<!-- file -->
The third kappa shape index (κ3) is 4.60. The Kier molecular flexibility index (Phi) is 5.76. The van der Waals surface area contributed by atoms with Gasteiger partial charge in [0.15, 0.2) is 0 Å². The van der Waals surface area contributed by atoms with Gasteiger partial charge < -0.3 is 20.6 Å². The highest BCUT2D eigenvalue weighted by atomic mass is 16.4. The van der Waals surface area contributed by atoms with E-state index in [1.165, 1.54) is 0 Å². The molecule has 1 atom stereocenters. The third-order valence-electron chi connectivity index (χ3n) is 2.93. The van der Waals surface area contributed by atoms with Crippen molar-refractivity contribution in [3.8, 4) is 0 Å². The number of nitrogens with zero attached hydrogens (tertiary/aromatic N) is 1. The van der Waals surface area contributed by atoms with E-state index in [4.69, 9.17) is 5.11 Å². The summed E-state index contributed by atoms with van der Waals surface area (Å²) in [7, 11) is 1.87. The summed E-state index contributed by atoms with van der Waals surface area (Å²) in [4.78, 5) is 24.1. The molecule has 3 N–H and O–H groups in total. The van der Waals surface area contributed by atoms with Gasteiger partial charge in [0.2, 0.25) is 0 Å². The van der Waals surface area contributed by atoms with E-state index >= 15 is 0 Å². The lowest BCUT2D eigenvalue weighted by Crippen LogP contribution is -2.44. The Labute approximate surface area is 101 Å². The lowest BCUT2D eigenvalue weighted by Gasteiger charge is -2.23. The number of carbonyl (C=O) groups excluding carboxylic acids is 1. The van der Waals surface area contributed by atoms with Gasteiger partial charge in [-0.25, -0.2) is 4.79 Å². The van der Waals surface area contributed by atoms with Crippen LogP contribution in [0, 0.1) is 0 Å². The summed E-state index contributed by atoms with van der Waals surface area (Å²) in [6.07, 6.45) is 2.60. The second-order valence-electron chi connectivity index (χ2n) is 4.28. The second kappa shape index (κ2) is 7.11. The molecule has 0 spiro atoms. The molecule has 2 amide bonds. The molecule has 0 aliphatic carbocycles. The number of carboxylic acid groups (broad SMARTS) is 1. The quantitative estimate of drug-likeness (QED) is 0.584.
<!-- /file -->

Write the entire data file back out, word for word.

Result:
The third kappa shape index (κ3) is 4.60. The Kier molecular flexibility index (Phi) is 5.76. The van der Waals surface area contributed by atoms with Gasteiger partial charge in [0.15, 0.2) is 0 Å². The van der Waals surface area contributed by atoms with Gasteiger partial charge < -0.3 is 20.6 Å². The highest BCUT2D eigenvalue weighted by atomic mass is 16.4. The van der Waals surface area contributed by atoms with E-state index in [1.165, 1.54) is 0 Å². The molecule has 1 atom stereocenters. The third-order valence-electron chi connectivity index (χ3n) is 2.93. The van der Waals surface area contributed by atoms with Crippen molar-refractivity contribution in [3.8, 4) is 0 Å². The number of nitrogens with zero attached hydrogens (tertiary/aromatic N) is 1. The van der Waals surface area contributed by atoms with E-state index in [4.69, 9.17) is 5.11 Å². The summed E-state index contributed by atoms with van der Waals surface area (Å²) in [7, 11) is 1.87. The summed E-state index contributed by atoms with van der Waals surface area (Å²) in [4.78, 5) is 24.1. The molecule has 3 N–H and O–H groups in total. The van der Waals surface area contributed by atoms with Gasteiger partial charge in [0.2, 0.25) is 0 Å². The van der Waals surface area contributed by atoms with E-state index >= 15 is 0 Å². The lowest BCUT2D eigenvalue weighted by Crippen LogP contribution is -2.44. The Labute approximate surface area is 101 Å². The lowest BCUT2D eigenvalue weighted by Gasteiger charge is -2.23. The number of carbonyl (C=O) groups excluding carboxylic acids is 1. The van der Waals surface area contributed by atoms with Gasteiger partial charge in [-0.25, -0.2) is 4.79 Å². The van der Waals surface area contributed by atoms with Crippen LogP contribution in [0, 0.1) is 0 Å². The summed E-state index contributed by atoms with van der Waals surface area (Å²) in [6.07, 6.45) is 2.60. The second-order valence-electron chi connectivity index (χ2n) is 4.28. The second kappa shape index (κ2) is 7.11. The molecule has 0 spiro atoms. The molecule has 2 amide bonds. The molecule has 0 aliphatic carbocycles. The number of carboxylic acid groups (broad SMARTS) is 1. The quantitative estimate of drug-likeness (QED) is 0.584.